Shotton: Woman who crashed into a parked car on Wednesday morning was 4 times of over the drink drive limit
A Shotton woman who crashed her car into a parked vehicle on Wednesday was found to be four times over the drink drive limit.
Elaine Keys, 54, told officers she couldn’t remember how much vodka she had drunk the previous night, and that she had been unexpectedly called out to her job as a carer in Cheshire reports The Leader Newspaper
Keys, of Woodlands Road, Shotton, who has a conviction for a previous similar offence, got into her car on the Wednesday morning (4th December) and proceeded to drive into stationary vehicle in nearby Plymouth Street,Shotton at about 9.30am
Mold Magistrates Court was told she’d admitted driving with excess alcohol and heard how she was found to have 146 microgrammes of alcohol in 100 millilitres of her breath, the legal limit is 35 microgrammes per 100 millilitres of breath, meaning that she was four times over the limit.
Phillip Lloyd Jones, defending, said Keys had been drinking vodka the night before with a friend and there was an element of binge drinking.
He said she did not normally drink vodka and would not have drunk so much but was due to be off the following day however, she received a call to go in to work and instead of explaining the position to her employer, decided to drive.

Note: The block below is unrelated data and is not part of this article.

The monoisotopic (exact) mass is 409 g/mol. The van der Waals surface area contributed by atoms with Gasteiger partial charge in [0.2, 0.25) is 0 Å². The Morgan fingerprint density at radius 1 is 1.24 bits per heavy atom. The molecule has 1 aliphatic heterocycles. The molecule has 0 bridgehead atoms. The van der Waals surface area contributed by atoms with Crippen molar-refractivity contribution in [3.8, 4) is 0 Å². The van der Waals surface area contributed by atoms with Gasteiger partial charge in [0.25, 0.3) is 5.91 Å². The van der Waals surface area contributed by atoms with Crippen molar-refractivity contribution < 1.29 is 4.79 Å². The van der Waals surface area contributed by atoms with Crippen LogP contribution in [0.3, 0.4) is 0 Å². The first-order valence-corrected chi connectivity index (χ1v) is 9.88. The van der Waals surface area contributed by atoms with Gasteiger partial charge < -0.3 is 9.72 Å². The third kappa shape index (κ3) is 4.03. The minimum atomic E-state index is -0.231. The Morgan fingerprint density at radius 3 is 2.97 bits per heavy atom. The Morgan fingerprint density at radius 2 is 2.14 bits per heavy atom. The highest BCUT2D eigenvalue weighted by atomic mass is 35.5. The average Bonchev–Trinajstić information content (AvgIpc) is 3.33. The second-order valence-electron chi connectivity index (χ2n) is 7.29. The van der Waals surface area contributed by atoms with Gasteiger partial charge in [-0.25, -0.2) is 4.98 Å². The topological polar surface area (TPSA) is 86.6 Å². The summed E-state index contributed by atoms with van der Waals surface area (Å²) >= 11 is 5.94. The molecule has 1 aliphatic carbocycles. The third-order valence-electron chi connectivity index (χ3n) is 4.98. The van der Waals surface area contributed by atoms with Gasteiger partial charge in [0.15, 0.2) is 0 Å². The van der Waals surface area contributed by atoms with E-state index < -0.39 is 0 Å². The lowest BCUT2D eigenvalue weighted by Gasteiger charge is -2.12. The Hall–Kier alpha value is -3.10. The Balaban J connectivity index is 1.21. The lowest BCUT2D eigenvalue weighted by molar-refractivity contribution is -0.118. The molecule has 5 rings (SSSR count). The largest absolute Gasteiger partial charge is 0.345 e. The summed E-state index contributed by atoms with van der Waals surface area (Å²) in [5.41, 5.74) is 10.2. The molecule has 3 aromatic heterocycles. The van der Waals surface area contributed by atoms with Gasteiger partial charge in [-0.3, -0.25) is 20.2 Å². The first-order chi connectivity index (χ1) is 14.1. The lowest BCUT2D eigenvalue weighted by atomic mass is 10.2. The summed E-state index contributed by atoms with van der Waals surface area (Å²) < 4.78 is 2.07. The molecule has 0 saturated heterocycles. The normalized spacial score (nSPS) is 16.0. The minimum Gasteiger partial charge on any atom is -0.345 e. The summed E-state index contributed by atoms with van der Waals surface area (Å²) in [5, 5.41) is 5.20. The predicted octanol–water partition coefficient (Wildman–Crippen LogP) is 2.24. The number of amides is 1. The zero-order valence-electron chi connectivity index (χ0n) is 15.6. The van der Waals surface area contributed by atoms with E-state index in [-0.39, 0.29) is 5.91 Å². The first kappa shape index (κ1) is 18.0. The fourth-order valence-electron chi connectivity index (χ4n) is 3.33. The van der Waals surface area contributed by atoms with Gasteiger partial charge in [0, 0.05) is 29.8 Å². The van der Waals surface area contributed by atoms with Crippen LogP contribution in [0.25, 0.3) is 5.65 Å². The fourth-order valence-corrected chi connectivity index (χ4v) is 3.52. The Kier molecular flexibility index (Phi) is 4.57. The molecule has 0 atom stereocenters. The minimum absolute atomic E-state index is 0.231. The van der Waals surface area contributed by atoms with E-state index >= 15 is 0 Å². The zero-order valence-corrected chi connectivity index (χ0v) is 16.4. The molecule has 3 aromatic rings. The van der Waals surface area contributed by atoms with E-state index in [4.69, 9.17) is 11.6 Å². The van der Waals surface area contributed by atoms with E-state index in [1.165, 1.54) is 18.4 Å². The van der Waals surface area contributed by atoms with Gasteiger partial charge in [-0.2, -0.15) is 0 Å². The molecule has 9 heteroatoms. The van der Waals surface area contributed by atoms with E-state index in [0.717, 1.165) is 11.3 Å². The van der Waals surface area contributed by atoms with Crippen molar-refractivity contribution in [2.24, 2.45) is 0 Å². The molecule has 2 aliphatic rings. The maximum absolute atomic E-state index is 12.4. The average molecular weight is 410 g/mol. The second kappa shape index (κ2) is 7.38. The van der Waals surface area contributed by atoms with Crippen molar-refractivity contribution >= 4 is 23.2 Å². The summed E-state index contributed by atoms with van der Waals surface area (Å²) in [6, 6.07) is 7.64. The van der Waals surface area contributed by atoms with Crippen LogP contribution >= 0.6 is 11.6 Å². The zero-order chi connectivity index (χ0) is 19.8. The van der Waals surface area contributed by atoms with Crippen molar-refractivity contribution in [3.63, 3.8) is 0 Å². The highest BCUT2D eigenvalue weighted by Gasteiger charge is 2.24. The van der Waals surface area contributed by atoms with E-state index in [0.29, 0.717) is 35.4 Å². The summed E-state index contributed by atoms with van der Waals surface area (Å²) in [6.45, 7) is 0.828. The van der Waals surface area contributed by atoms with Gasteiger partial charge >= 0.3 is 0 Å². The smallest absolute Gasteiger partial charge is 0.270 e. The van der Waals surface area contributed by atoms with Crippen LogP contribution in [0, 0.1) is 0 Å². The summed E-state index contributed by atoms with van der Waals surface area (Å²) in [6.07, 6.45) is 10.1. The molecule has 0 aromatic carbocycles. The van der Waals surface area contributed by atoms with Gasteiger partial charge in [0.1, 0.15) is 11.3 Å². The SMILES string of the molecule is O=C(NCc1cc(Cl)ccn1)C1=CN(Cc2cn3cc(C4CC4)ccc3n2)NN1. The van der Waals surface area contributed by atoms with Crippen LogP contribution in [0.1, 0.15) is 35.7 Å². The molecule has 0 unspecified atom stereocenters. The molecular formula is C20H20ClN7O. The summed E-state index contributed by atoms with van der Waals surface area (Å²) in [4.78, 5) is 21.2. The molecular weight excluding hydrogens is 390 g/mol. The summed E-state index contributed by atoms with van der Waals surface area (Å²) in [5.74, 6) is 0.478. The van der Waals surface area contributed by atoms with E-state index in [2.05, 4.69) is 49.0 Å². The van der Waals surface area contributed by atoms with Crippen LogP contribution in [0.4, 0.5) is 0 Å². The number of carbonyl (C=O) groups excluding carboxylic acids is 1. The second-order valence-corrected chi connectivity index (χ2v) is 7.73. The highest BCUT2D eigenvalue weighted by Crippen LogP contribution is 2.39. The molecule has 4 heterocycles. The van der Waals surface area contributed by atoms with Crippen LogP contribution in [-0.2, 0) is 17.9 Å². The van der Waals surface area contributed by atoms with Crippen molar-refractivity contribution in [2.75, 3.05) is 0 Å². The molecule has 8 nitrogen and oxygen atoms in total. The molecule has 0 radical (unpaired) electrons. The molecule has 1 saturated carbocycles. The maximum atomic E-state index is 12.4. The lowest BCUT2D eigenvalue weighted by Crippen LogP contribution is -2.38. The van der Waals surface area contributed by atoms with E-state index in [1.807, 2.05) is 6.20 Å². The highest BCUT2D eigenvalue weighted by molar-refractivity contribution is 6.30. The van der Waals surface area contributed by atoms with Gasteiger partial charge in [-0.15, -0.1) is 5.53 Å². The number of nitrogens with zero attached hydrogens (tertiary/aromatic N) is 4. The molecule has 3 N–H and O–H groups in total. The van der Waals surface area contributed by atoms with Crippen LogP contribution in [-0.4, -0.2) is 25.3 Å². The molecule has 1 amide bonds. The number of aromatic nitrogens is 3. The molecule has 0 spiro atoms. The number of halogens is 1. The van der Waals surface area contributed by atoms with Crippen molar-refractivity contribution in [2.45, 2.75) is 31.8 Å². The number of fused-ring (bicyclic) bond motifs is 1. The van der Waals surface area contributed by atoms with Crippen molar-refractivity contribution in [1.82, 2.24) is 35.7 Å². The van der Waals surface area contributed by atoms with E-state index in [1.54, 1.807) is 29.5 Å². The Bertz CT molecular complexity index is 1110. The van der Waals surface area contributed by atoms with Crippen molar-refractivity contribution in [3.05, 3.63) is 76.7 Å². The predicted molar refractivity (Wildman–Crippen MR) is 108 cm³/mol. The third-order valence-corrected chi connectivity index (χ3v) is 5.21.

Mr Lloyd Jones told the Mold court his client’s drinking had increased recently, she drank when she was under emotional pressure and was under more stress at this time of the year.
Eight years ago, just before Christmas, her younger brother had been murdered and she was at a low ebb.
Magistrates said she constituted a danger to the public and as crash occurred near two schools and she had put lives at risk by her totally unacceptable conduct.
Banning her from driving for four years and handing Keys a six-month prison sentence, suspended for two years the magistrate said:
She was extremely lucky they had decided not to impose an immediate prison sentence but to pass a sentence which was intended to rehabilitate her.
They advised her to seek some bereavement counselling.
She was banned from driving for four years and received a six-month prison sentence, suspended for two years.
She was also sent on an alcohol workbook programme run by the probation service and ordered to pay £165 costs.
Mr Lloyd Jones said:
The conviction would mean the loss of her job because of the forfeit of her driving licence.
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